JSI contributed to the success of the introduction of the rotavirus vaccine (RVV) in all of its 36 states and union territories.
As part of implementation research, JSI is documenting the impact of these and other strategies on improvements in urban immunization service delivery, reduction in missed opportunities for vaccination, increase in the number of children vaccinated and other measures of immunization equity.
MCSP has helped to build the capacity of health personnel to manage and deliver routine immunization services in more than 400 health facilities across 11 districts in Uganda.
JSI has been supporting Ministries of Health in eight countries as they plan for and introduce this life-saving vaccine, and in doing so has learned a lot about how to reach adolescent girls.
JSI and MCSP worked with stakeholders at multiple levels of the health system, assisting the local government to improve planning for vaccine delivery, and developing multiple strategies to try to raise and maintain Tabora’s MCV 2 coverage rate.
Despite the demonstrated benefits of peer learning in the global south, rarely had the approach been applied in Africa. In October 2018, JSI led an initiative to foster technical leadership through inter-country peer-to-peer exchange in sub-Saharan Africa.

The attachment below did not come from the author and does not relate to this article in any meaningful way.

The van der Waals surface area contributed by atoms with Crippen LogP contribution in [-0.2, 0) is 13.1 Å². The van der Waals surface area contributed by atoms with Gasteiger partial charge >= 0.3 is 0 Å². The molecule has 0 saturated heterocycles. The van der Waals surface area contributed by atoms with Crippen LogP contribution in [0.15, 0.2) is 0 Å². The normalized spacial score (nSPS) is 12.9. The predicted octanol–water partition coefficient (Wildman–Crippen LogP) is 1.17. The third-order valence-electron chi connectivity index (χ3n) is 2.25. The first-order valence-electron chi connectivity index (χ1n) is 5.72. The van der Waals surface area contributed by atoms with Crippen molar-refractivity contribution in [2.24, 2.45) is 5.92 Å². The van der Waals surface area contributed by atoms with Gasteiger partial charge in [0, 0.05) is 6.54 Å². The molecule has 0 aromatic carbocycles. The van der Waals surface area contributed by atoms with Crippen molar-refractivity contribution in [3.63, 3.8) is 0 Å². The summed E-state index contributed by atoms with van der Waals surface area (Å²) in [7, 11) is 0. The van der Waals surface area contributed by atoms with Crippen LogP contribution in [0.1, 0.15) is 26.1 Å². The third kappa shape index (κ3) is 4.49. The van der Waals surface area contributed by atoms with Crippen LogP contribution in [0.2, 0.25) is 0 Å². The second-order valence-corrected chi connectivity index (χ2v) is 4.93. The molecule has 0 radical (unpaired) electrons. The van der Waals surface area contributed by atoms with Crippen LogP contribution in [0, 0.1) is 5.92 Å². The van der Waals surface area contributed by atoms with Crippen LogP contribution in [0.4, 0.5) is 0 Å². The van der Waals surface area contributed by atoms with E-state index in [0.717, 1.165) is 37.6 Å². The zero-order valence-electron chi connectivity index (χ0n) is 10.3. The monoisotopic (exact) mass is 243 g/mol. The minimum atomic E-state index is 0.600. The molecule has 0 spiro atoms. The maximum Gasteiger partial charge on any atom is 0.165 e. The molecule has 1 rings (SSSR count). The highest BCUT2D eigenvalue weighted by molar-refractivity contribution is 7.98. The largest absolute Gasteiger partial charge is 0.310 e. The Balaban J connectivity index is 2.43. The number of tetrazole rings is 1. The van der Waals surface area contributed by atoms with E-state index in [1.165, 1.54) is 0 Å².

With USAID funding, MCSP mobilized to address this gap and the outbreak of vaccine-derived polio virus in Madagascar. MCSP’s Child Health and Immunization programming is led by JSI.
City planners and others from Makassar traveled to Indore–the largest city in India’s Madhya Pradesh province–to learn about the city’s progress towards improving the health and well being of their citizens.
Although vaccination cards or home-based records are stored in a child’s home (as their name suggests), the health program often focuses on how health workers use these cards and not the role of parents and caregivers as their primary holders. We’ve learned that often parents are not aware of the importance of the vaccination cards or the need to preserve them. In some cases, parents never receive the card. But when the card’s purpose is explained to parents or caregivers, they protect them as a valuable record.
The OpenLMIS 3.3 release debuts a foundational feature set specifically for supporting immunization programs in managing the transactional movements of vaccines and cold chain inventory within multi-level supply chains. New features allow for greater visibility, accountability, and efficiency in vaccine management.